My curiousity got the better of me so I googled him. Quite an interesting career. These were also the games that Shane Gould won at and then went into hibernation. Well off the face of planet earth and has only recently emerged.
    John Coates (Australian OIC member)
    well he will be in the news. And he according to the Australian today has a pretty THICK HIDE.
    He will sort it all out that's for sure. He blasted the swimmers for being over occupied even when watching team mates swim that they were busily playing with their mobile phones for Twitter and Facebook. I bet pounds to peanuts, that come Rio - mobile phones or whatever replaces them, will be BANNED.
    The only Aussies Olympic sporting events on a scale of A,B,C and D that achieved an A was kayaking and yachting.
    There were plenty of D's!

    ReplyDelete
  6. Curious the political link between the two Olympics twenty years apart.

    Spitz was the Michael Phelps equivalent sensation at Munich and after the murder of the Israeli athletes he (Spitz) was rushed home once his swimming program had completed. Being Jewish, it was feared by the Americans that he might be targeted next if he remained.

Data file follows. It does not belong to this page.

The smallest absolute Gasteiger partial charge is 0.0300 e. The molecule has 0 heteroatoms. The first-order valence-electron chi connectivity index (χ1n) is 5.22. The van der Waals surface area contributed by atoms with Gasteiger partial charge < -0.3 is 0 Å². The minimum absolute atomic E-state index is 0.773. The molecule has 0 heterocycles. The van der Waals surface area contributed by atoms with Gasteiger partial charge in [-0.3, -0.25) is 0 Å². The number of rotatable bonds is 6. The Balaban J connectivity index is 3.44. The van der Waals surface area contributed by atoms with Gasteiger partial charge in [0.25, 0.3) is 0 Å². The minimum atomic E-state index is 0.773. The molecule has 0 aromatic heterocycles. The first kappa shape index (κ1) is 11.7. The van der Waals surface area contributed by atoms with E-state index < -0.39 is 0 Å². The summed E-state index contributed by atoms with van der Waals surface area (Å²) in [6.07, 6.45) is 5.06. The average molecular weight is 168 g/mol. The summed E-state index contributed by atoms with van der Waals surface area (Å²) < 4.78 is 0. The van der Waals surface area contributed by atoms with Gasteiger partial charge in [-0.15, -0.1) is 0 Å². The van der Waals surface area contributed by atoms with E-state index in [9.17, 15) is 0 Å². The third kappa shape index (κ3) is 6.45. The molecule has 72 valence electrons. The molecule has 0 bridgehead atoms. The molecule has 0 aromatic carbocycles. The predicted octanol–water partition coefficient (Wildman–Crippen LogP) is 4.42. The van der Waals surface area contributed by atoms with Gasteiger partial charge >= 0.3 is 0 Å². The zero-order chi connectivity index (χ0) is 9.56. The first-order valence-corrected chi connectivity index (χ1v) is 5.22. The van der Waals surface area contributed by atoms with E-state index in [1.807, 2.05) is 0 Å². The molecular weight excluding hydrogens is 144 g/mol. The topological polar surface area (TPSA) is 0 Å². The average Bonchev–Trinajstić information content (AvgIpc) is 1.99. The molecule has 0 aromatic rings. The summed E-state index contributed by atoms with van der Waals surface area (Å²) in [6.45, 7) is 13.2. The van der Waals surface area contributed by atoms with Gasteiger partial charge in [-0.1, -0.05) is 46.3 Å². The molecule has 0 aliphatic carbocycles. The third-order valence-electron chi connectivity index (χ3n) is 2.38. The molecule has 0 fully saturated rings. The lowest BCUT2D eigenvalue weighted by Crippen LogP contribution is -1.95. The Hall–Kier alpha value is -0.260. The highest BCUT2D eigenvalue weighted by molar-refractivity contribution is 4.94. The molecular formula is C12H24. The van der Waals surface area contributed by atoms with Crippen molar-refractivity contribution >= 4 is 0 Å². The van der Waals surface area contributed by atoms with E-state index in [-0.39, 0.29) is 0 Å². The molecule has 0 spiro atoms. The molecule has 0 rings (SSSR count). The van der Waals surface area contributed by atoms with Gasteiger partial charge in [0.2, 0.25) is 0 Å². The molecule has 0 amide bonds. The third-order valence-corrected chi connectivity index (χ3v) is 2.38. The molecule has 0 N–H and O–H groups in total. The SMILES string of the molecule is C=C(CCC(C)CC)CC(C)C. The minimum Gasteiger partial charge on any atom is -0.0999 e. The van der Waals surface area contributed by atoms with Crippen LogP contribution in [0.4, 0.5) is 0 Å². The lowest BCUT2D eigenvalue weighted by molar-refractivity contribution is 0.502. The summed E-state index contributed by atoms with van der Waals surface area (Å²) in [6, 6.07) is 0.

ReplyDelete
  7. Correction: I should have said 16 years apart in my previous comment.

    ReplyDelete
  8. Hello Andrew:
    Be assured, this whole incident is not forgotten here. And the 1956 Uprising is commemorated with memorials all over Hungary. Indeed a new one appeared in our square only a few months ago.

    ReplyDelete
  9. Thanks Colin. It would be a very brave person who tried to ban mobiles.

    Victor, I knew he was an achiever. I suppose there wasn't much partying post Olympics for him to miss. I read an account of the murders and it sounded quite Keystone Cop like.

    JayLa, were you aware of the Melbourne part, or rather would native Hungarians be aware?

    ReplyDelete
  10. Yes, we did know about the Melbourne part and we think that many older Hungarians would be aware of it but the details may now be becoming hazy.

    ReplyDelete
  11. RH, are you thinking of Egon Kisch, Jewish Communist, tried to enter before WWII to warn about the dangers of Nazism and the prospect of war?
    He was the man famous for being given a dictation test in gaelic.